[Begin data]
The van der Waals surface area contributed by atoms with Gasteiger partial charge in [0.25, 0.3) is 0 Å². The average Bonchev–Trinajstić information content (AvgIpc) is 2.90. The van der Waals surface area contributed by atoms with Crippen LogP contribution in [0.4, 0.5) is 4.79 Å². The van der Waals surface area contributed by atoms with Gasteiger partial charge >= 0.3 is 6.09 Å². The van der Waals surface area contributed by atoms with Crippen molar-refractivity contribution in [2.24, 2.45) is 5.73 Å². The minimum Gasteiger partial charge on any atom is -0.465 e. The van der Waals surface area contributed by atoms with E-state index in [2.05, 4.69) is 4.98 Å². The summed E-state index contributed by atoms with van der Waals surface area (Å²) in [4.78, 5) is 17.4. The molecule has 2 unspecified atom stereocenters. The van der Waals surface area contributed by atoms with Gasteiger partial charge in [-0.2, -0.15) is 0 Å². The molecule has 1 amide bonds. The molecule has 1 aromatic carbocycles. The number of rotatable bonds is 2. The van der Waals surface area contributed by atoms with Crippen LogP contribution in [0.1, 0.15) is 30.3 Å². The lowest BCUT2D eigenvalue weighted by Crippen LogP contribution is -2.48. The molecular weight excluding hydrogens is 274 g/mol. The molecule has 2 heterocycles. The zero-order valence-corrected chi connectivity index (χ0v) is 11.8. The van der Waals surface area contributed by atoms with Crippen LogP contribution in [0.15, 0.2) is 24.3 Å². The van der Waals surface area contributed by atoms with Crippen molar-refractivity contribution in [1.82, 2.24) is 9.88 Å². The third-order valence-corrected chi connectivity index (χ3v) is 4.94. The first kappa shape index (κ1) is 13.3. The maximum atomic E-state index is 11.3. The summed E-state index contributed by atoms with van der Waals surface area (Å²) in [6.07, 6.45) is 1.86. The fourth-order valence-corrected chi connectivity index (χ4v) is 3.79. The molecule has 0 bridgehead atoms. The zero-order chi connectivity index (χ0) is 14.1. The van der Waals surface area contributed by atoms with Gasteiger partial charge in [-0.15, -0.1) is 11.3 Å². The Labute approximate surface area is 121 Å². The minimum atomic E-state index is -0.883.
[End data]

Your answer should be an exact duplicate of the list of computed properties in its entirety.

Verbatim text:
The van der Waals surface area contributed by atoms with Gasteiger partial charge in [0.25, 0.3) is 0 Å². The average Bonchev–Trinajstić information content (AvgIpc) is 2.90. The van der Waals surface area contributed by atoms with Crippen LogP contribution in [0.4, 0.5) is 4.79 Å². The van der Waals surface area contributed by atoms with Gasteiger partial charge >= 0.3 is 6.09 Å². The van der Waals surface area contributed by atoms with Crippen molar-refractivity contribution in [2.24, 2.45) is 5.73 Å². The minimum Gasteiger partial charge on any atom is -0.465 e. The van der Waals surface area contributed by atoms with E-state index in [2.05, 4.69) is 4.98 Å². The summed E-state index contributed by atoms with van der Waals surface area (Å²) in [4.78, 5) is 17.4. The molecule has 2 unspecified atom stereocenters. The van der Waals surface area contributed by atoms with Gasteiger partial charge in [-0.2, -0.15) is 0 Å². The molecule has 1 amide bonds. The molecule has 1 aromatic carbocycles. The number of rotatable bonds is 2. The van der Waals surface area contributed by atoms with Crippen LogP contribution in [0.1, 0.15) is 30.3 Å². The lowest BCUT2D eigenvalue weighted by Crippen LogP contribution is -2.48. The molecular weight excluding hydrogens is 274 g/mol. The molecule has 2 heterocycles. The zero-order valence-corrected chi connectivity index (χ0v) is 11.8. The van der Waals surface area contributed by atoms with Crippen LogP contribution in [0.15, 0.2) is 24.3 Å². The van der Waals surface area contributed by atoms with Crippen molar-refractivity contribution in [1.82, 2.24) is 9.88 Å². The third-order valence-corrected chi connectivity index (χ3v) is 4.94. The first kappa shape index (κ1) is 13.3. The maximum atomic E-state index is 11.3. The summed E-state index contributed by atoms with van der Waals surface area (Å²) in [6.07, 6.45) is 1.86. The fourth-order valence-corrected chi connectivity index (χ4v) is 3.79. The molecule has 0 bridgehead atoms. The zero-order chi connectivity index (χ0) is 14.1. The van der Waals surface area contributed by atoms with Gasteiger partial charge in [-0.15, -0.1) is 11.3 Å². The Labute approximate surface area is 121 Å². The minimum atomic E-state index is -0.883.